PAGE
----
Much of my life for the past two decades has involved leaders and their personal and organizational storytelling. Consequently, one of my favorite quotes on leadership is from Renault CEO Carlos Ghosn: “A good leader brings results. A great leader writes a new story.” When I consider the achievements of Steve Jobs from this perspective, I wonder how history will judge his achievements at Apple.
It goes without saying that Jobs’ legacy will be that of a visionary who changed at least one industry, maybe even several. He was arguably more responsible than any other individual for shaping the way we interact with our electronic devices—personal computers, music players, cell phones, and perhaps soon watches as well. We will remember a man with a unique ability to sprinkle his marketing magic over the world, and a capacity for showing us how to use equipment in ways we had not previously envisioned.
My question, though, is will future generations consider him more than a technology visionary. Will he also be seen as a truly great leader of his time, one who wrote a new story?
As we saw in the previous post, the Steve Jobs who returned to Apple in 1998 was a far different manager than the one who left in 1985. The man who departed in 1985 had focused single-mindedly on what the company did, making sure they designed and shipped great products. The one who came back some 13 years later was thinking far more about the “who” and “how” of Apple, as opposed to merely the “what”. In his time away from the company, he had learned that great companies select their people with care, and build robust cultures around them. It is the people and the cultures that engender lasting greatness.
Recently, I listened to a speech where Jobs’ biographer Walter Isaacson commented that Steve never liked the word “entrepreneur”. According to the former Apple CEO, entrepreneurs are people who get energy particularly from the startup phase. They often begin things, develop them, sell them, make their money, and go on to their next project. In contrast, Jobs claims that his goal was always to create something enduring, to turn Apple into an institution.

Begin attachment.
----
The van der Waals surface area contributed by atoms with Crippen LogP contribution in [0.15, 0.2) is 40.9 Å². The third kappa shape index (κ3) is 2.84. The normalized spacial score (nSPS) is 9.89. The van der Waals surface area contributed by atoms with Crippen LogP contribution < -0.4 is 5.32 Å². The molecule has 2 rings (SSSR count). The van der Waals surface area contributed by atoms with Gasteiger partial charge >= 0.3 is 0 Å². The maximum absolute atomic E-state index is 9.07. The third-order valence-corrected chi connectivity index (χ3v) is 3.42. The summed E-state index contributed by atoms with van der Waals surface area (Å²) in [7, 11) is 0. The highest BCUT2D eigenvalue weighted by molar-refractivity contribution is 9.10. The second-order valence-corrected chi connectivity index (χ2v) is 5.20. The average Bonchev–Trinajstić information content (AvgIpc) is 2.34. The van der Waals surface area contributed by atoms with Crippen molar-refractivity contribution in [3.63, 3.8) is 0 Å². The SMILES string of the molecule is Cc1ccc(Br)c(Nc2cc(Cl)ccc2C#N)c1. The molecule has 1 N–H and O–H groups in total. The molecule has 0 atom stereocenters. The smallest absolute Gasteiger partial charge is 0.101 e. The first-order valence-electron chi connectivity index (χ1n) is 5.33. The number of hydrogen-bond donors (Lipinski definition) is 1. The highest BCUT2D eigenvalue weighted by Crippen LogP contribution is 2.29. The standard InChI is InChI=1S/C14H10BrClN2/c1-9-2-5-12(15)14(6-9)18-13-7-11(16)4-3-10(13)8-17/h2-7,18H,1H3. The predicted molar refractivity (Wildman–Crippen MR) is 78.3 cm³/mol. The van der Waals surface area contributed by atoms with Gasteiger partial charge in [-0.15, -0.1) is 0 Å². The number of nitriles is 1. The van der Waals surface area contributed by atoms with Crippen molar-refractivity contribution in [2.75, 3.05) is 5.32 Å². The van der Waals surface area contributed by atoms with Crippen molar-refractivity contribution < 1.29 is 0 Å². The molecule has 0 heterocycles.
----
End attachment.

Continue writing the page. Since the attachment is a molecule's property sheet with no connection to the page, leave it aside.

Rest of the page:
To me, this is the standard against which we should judge Steve Jobs. Was his gift to the world a relatively short-term thing, in the form of a series of extraordinary products, or has he truly left us the institution of Apple Inc.?
Transitioning to the post-Steve era: When Tim Cook was named Apple’s CEO on August 24, 2011, the stock price dropped precipitously overnight. Apparently, the prophets of the company’s doom—along with many others—saw this as “game over”. Without the legendary co-founder to carry them, their successes of the past could not possibly continue. Even those bullish on Apple and Mr. Cook seemed to be thinking, “he’ll be ok, but he’s no Steve Jobs.”
To my mind, they were missing the point. As stock markets are wont to do, they focused on the short-term, superficial aspects of the question. Of course, Steve was going away, and of course it could not possibly be the same company without him. Nonetheless, it was disappointing, for me at least, to see that most of the world still seemed to be carrying the image of a heroic Steve Jobs who was almost single-handedly responsible for the stream of innovations that had turned Apple into one of the world’s most valuable and admired companies.
As Fortune reported on September 8, 2011 in “Steve Jobs’ real legacy: Apple Inc.”, Mr. Jobs had been quietly working on his most important project: making sure his beloved company was built to last. Without his characteristic hype or fanfare, Jobs had been busily setting the groundwork for a mammoth, spaceship-like campus that would house the company for years to come. It was to be his most important contribution: not a new tablet or phone but rather “an enduring and permanent Apple that has the architecture, the processes, the tools—and the soul—to outlive its iconic co-founder.”
In summary, it is too soon to judge now, but we will perhaps know some day the answer to the most crucial question about Steve Jobs. Looking back, will his legacy be a series of phenomenal products, or will it be the institution of Apple Inc.? If he is truly a “heroic” leader, it will be because his final gift was a company that can continue to lead its industry and to astound us with innovation, even though its spiritual leader is gone. If so, he will have written the next chapter of a new story.
Image: Flickr-user wicker_man